Gerard Westhoff is thrown in to the world of dance, as a competitor in Strictly Come London
When I was asked by Pi’s president, Becky, if I wanted to represent our society in Strictly Come London; I should have by rights said no. I’m uncoordinated, clumsy (having once managed to knee my own tooth out of place), and most definitely not a natural dancer. But for some bizarre reason, my adventurous side won out over reason, and I said, “omg yeah why not”.
Strictly Come London is an event organised by the University of London Dancesport society, in which 14 non-dancer “celebrity” society bigwigs from across London universities couple up with a UoL Dancesport “pro”, in order to battle it out on the dancefloor for the chance to be crowned Strictly champion. Now wouldn’t that be a nice achievement to write about in my Christmas cards this year?
My only previous experiences of dance have been an attempt at salsa in a musical theatre group aged 15 – where I was so bad that I was relegated to the back of the stage – and then the standard crap dad-esque bumping and grinding you’ll see me do in a nightclub when I’ve got a couple of beers down me. So from the moment I signed up, I knew my partner would have a big task ahead in training me up, and I would have an even bigger task in not embarrassing myself.
When I logged onto Facebook one day several weeks back, after all but forgetting that I’d agreed to do Strictly, and saw that I had a message from the competitions organiser, Adam Dyster, I was both excited and nervous. First he introduced me to my dance partner, Nollie Kernot. Then he revealed which classic ballroom standard we would be dancing – the Viennese Waltz. I’ll admit, I didn’t really know what a Viennese Waltz was at first (I didn’t even know much about the regular waltz), but following a quick look on YouTube I discovered my fate. The Viennese Waltz is fast. And full of spins. I almost felt dizzy just from watching videos of it.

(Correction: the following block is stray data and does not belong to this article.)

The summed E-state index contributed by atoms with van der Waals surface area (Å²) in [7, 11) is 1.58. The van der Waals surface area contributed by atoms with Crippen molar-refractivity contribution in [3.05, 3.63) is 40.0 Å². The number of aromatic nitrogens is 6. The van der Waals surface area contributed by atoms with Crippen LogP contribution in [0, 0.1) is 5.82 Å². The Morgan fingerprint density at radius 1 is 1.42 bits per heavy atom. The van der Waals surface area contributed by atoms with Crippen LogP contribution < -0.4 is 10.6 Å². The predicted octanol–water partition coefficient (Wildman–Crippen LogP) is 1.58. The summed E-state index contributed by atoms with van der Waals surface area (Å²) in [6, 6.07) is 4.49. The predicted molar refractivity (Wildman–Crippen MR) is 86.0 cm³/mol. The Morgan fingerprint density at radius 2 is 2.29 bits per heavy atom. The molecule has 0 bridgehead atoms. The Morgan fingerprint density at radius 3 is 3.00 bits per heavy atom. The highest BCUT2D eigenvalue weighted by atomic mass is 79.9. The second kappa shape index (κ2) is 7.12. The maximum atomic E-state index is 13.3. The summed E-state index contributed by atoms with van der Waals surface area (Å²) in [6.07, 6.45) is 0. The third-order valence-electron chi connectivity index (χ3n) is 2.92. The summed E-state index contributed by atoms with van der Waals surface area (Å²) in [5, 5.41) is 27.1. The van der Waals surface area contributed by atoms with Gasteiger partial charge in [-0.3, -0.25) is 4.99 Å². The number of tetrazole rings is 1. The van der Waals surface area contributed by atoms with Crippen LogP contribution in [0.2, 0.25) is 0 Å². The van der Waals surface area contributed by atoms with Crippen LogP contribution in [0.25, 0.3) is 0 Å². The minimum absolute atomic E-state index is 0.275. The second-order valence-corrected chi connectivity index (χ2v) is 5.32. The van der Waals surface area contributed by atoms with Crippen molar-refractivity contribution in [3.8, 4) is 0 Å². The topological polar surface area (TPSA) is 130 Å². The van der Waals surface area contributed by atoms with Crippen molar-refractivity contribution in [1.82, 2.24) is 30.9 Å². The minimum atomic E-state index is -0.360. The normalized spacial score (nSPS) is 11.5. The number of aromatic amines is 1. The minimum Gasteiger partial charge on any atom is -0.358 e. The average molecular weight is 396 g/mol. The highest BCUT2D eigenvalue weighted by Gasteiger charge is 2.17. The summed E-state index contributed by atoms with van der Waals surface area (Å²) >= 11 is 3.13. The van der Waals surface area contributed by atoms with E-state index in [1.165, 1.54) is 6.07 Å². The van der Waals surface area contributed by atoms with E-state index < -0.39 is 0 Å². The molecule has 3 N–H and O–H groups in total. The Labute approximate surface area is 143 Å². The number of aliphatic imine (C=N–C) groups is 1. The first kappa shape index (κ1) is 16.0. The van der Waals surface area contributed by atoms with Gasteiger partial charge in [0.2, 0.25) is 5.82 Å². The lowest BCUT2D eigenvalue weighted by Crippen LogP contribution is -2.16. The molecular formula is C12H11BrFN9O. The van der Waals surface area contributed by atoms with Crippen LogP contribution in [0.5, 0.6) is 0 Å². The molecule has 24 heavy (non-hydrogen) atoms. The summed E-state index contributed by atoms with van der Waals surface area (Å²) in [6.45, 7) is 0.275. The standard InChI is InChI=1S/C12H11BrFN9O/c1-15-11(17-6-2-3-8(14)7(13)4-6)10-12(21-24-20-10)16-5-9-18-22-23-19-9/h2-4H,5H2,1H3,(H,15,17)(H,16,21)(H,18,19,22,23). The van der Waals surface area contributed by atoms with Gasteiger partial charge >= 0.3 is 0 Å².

The first rehearsal
I arrived at the rehearsal room in Student Central last Wednesday night feeling rather anxious. Was my partner going to be nice? Was I going to stand on their feet? Would I fall over? Would they ask me to lift them up? Would I end up looking as bad as John Sergeant?
Fortunately the answer to the first question was a resounding yes, with my partner greeting me with a great big bear hug. However, this was then followed straight up with the dreaded ‘can you lift me?’ question… Luckily, I could, and so any potential awkwardness was averted. After a quick introduction into what the routine would consist of, it was straight into learning the steps of the dance. Initially practising the footwork alone, I had trouble grasping it at first. But with a bit of practise and encouragement from Nollie, I soon started to get the hang of it – until we tried to do a section of the routine in the proper dancey ‘waltz hold’ (not the technical term for it).
Toes were stepped on, other dancers bumped into, moves forgotten, and lots of nervous laughter expressed. Half an hour later, after going over and over the steps, and being shown what the dance should look like with ‘real dancers’, I started to make progress. Progress from ‘terrible’ to ‘quite bad’, I’ll admit, but progress nonetheless. Once I’d learnt the ‘natural turn’, changeover step, and reverse turn to a basic enough standard, we decided to step up the tempo to full speed Viennese. I wasn’t quite ready for this. Dizziness and mistakes ensued.
I’ve only had one rehearsal so far, but am already feeling slightly reassured that I won’t be making a complete fool of myself come competition time. I may not be fighting for perfect tens from the judges any time soon, but with several more weeks of practise ahead and a supportive dance partner, I can at least aim to be average, or even – dare I say – slightly good. I’ll keep you posted.
Strictly Come London is being held on December 10 in The Venue at Student Central. More details here.